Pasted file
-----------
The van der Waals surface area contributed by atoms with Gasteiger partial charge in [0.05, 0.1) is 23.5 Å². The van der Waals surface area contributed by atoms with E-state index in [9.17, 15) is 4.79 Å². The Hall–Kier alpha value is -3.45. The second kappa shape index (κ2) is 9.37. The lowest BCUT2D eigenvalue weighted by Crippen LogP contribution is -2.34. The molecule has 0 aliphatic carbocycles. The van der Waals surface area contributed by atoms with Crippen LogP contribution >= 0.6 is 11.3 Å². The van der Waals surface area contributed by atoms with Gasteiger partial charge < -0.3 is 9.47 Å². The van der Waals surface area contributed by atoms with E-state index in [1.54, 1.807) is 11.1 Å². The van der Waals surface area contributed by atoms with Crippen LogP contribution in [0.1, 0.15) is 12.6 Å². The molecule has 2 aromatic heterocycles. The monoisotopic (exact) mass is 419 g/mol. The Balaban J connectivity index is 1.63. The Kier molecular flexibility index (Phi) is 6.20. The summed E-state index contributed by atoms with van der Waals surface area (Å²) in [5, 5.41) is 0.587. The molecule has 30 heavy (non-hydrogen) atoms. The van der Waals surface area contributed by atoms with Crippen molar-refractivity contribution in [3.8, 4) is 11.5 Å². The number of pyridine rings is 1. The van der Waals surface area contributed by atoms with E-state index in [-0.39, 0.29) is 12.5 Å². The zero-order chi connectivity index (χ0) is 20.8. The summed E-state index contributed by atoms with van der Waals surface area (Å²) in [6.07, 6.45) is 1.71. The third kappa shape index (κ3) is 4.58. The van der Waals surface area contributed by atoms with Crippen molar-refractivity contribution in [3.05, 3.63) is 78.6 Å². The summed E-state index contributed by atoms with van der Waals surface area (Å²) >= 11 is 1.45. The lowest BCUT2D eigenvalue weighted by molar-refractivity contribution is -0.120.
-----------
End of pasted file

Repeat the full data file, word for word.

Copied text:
The van der Waals surface area contributed by atoms with Gasteiger partial charge in [0.05, 0.1) is 23.5 Å². The van der Waals surface area contributed by atoms with E-state index in [9.17, 15) is 4.79 Å². The Hall–Kier alpha value is -3.45. The second kappa shape index (κ2) is 9.37. The lowest BCUT2D eigenvalue weighted by Crippen LogP contribution is -2.34. The molecule has 0 aliphatic carbocycles. The van der Waals surface area contributed by atoms with Crippen LogP contribution >= 0.6 is 11.3 Å². The van der Waals surface area contributed by atoms with Gasteiger partial charge < -0.3 is 9.47 Å². The van der Waals surface area contributed by atoms with E-state index in [1.54, 1.807) is 11.1 Å². The van der Waals surface area contributed by atoms with Crippen LogP contribution in [0.1, 0.15) is 12.6 Å². The molecule has 2 aromatic heterocycles. The monoisotopic (exact) mass is 419 g/mol. The Balaban J connectivity index is 1.63. The Kier molecular flexibility index (Phi) is 6.20. The summed E-state index contributed by atoms with van der Waals surface area (Å²) in [5, 5.41) is 0.587. The molecule has 30 heavy (non-hydrogen) atoms. The van der Waals surface area contributed by atoms with Crippen molar-refractivity contribution in [3.8, 4) is 11.5 Å². The number of pyridine rings is 1. The van der Waals surface area contributed by atoms with E-state index in [-0.39, 0.29) is 12.5 Å². The zero-order chi connectivity index (χ0) is 20.8. The summed E-state index contributed by atoms with van der Waals surface area (Å²) in [6.07, 6.45) is 1.71. The third kappa shape index (κ3) is 4.58. The van der Waals surface area contributed by atoms with Crippen molar-refractivity contribution in [3.05, 3.63) is 78.6 Å². The summed E-state index contributed by atoms with van der Waals surface area (Å²) >= 11 is 1.45. The lowest BCUT2D eigenvalue weighted by molar-refractivity contribution is -0.120.